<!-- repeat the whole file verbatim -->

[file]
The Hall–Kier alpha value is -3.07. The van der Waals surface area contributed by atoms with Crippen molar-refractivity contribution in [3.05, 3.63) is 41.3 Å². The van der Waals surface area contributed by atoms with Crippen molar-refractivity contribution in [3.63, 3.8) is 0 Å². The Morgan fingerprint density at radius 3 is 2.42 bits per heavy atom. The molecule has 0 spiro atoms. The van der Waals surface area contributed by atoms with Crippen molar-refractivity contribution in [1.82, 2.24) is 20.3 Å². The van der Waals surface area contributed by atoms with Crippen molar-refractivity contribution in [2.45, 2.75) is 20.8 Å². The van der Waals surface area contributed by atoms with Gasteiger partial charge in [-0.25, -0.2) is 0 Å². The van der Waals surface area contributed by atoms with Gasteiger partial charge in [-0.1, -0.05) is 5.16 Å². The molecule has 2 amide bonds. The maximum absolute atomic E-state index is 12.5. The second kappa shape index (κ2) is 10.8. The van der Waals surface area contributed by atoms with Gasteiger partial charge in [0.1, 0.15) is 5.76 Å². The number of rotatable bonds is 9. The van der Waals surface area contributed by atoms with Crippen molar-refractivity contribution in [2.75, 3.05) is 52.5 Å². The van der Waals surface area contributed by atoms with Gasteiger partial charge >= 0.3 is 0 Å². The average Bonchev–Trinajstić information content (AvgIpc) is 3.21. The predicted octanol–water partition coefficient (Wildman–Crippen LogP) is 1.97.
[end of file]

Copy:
The Hall–Kier alpha value is -3.07. The van der Waals surface area contributed by atoms with Crippen molar-refractivity contribution in [3.05, 3.63) is 41.3 Å². The van der Waals surface area contributed by atoms with Crippen molar-refractivity contribution in [3.63, 3.8) is 0 Å². The Morgan fingerprint density at radius 3 is 2.42 bits per heavy atom. The molecule has 0 spiro atoms. The van der Waals surface area contributed by atoms with Crippen molar-refractivity contribution in [1.82, 2.24) is 20.3 Å². The van der Waals surface area contributed by atoms with Crippen molar-refractivity contribution in [2.45, 2.75) is 20.8 Å². The van der Waals surface area contributed by atoms with Gasteiger partial charge in [-0.25, -0.2) is 0 Å². The van der Waals surface area contributed by atoms with Gasteiger partial charge in [-0.1, -0.05) is 5.16 Å². The molecule has 2 amide bonds. The maximum absolute atomic E-state index is 12.5. The second kappa shape index (κ2) is 10.8. The van der Waals surface area contributed by atoms with Gasteiger partial charge in [0.1, 0.15) is 5.76 Å². The number of rotatable bonds is 9. The van der Waals surface area contributed by atoms with Crippen molar-refractivity contribution in [2.75, 3.05) is 52.5 Å². The van der Waals surface area contributed by atoms with Gasteiger partial charge >= 0.3 is 0 Å². The average Bonchev–Trinajstić information content (AvgIpc) is 3.21. The predicted octanol–water partition coefficient (Wildman–Crippen LogP) is 1.97.